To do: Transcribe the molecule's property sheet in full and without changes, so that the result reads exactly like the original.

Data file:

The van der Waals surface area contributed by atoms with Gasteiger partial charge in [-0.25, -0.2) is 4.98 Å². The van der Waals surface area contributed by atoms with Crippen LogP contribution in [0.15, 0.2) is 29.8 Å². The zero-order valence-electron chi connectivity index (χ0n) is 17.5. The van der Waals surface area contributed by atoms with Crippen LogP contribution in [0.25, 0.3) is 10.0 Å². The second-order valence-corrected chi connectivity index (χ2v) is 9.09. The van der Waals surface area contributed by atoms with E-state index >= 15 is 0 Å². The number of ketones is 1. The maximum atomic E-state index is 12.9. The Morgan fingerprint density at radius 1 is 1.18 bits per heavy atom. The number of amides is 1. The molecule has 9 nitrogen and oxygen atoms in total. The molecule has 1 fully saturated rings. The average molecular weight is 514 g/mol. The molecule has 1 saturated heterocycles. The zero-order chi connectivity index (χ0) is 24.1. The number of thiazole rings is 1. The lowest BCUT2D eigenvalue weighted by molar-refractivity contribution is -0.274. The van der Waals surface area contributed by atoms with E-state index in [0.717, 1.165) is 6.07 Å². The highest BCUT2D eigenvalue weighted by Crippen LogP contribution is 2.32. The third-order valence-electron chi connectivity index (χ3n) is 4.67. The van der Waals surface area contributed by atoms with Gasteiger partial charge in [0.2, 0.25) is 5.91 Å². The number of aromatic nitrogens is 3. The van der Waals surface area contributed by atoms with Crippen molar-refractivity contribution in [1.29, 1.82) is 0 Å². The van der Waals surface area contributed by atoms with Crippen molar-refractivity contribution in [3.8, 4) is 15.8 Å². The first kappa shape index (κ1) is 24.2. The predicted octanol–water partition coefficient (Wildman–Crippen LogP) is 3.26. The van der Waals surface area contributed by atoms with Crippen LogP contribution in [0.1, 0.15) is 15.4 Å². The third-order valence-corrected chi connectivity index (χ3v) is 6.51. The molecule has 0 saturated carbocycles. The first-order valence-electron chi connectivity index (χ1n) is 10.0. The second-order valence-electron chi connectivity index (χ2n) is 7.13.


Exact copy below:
The van der Waals surface area contributed by atoms with Gasteiger partial charge in [-0.25, -0.2) is 4.98 Å². The van der Waals surface area contributed by atoms with Crippen LogP contribution in [0.15, 0.2) is 29.8 Å². The zero-order valence-electron chi connectivity index (χ0n) is 17.5. The van der Waals surface area contributed by atoms with Crippen LogP contribution in [0.25, 0.3) is 10.0 Å². The second-order valence-corrected chi connectivity index (χ2v) is 9.09. The van der Waals surface area contributed by atoms with E-state index >= 15 is 0 Å². The number of ketones is 1. The maximum atomic E-state index is 12.9. The Morgan fingerprint density at radius 1 is 1.18 bits per heavy atom. The number of amides is 1. The molecule has 9 nitrogen and oxygen atoms in total. The molecule has 1 fully saturated rings. The average molecular weight is 514 g/mol. The molecule has 1 saturated heterocycles. The zero-order chi connectivity index (χ0) is 24.1. The number of thiazole rings is 1. The lowest BCUT2D eigenvalue weighted by molar-refractivity contribution is -0.274. The van der Waals surface area contributed by atoms with E-state index in [0.717, 1.165) is 6.07 Å². The highest BCUT2D eigenvalue weighted by Crippen LogP contribution is 2.32. The third-order valence-electron chi connectivity index (χ3n) is 4.67. The van der Waals surface area contributed by atoms with Gasteiger partial charge in [0.2, 0.25) is 5.91 Å². The number of aromatic nitrogens is 3. The van der Waals surface area contributed by atoms with Crippen molar-refractivity contribution in [1.29, 1.82) is 0 Å². The van der Waals surface area contributed by atoms with Crippen molar-refractivity contribution in [3.8, 4) is 15.8 Å². The first kappa shape index (κ1) is 24.2. The predicted octanol–water partition coefficient (Wildman–Crippen LogP) is 3.26. The van der Waals surface area contributed by atoms with Crippen LogP contribution in [0.1, 0.15) is 15.4 Å². The third-order valence-corrected chi connectivity index (χ3v) is 6.51. The molecule has 0 saturated carbocycles. The first-order valence-electron chi connectivity index (χ1n) is 10.0. The second-order valence-electron chi connectivity index (χ2n) is 7.13.